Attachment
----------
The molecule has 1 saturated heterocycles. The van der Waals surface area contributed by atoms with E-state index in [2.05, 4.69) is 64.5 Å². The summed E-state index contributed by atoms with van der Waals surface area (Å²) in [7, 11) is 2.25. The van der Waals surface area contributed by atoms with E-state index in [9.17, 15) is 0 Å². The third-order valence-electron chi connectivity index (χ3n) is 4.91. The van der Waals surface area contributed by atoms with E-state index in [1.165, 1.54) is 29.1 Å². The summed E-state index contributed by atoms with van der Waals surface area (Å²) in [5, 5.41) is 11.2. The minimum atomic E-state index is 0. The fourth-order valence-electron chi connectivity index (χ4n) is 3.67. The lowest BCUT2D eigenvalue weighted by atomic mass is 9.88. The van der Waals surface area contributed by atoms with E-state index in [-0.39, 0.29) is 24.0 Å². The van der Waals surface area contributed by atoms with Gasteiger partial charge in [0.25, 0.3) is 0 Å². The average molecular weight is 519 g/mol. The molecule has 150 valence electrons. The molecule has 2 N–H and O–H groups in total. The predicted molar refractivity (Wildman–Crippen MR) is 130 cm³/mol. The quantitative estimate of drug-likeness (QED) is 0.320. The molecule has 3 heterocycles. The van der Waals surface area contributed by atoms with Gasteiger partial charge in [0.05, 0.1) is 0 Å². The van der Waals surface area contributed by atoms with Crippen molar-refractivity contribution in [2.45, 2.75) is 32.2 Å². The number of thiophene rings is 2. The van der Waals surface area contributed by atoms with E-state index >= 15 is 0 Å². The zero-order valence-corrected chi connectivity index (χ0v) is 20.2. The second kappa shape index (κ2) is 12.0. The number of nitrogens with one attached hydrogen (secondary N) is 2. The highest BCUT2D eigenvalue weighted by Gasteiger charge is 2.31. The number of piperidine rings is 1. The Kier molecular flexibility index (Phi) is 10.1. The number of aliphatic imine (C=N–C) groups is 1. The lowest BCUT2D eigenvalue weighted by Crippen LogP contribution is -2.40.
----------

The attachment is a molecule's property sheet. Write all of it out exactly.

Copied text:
The molecule has 1 saturated heterocycles. The van der Waals surface area contributed by atoms with E-state index in [2.05, 4.69) is 64.5 Å². The summed E-state index contributed by atoms with van der Waals surface area (Å²) in [7, 11) is 2.25. The van der Waals surface area contributed by atoms with E-state index in [9.17, 15) is 0 Å². The third-order valence-electron chi connectivity index (χ3n) is 4.91. The van der Waals surface area contributed by atoms with E-state index in [1.165, 1.54) is 29.1 Å². The summed E-state index contributed by atoms with van der Waals surface area (Å²) in [5, 5.41) is 11.2. The minimum atomic E-state index is 0. The fourth-order valence-electron chi connectivity index (χ4n) is 3.67. The lowest BCUT2D eigenvalue weighted by atomic mass is 9.88. The van der Waals surface area contributed by atoms with E-state index in [-0.39, 0.29) is 24.0 Å². The van der Waals surface area contributed by atoms with Gasteiger partial charge in [0.25, 0.3) is 0 Å². The average molecular weight is 519 g/mol. The molecule has 150 valence electrons. The molecule has 2 N–H and O–H groups in total. The predicted molar refractivity (Wildman–Crippen MR) is 130 cm³/mol. The quantitative estimate of drug-likeness (QED) is 0.320. The molecule has 3 heterocycles. The van der Waals surface area contributed by atoms with Gasteiger partial charge in [0.05, 0.1) is 0 Å². The van der Waals surface area contributed by atoms with Crippen molar-refractivity contribution in [2.45, 2.75) is 32.2 Å². The number of thiophene rings is 2. The van der Waals surface area contributed by atoms with E-state index >= 15 is 0 Å². The zero-order valence-corrected chi connectivity index (χ0v) is 20.2. The second kappa shape index (κ2) is 12.0. The number of nitrogens with one attached hydrogen (secondary N) is 2. The highest BCUT2D eigenvalue weighted by Gasteiger charge is 2.31. The number of piperidine rings is 1. The Kier molecular flexibility index (Phi) is 10.1. The number of aliphatic imine (C=N–C) groups is 1. The lowest BCUT2D eigenvalue weighted by Crippen LogP contribution is -2.40.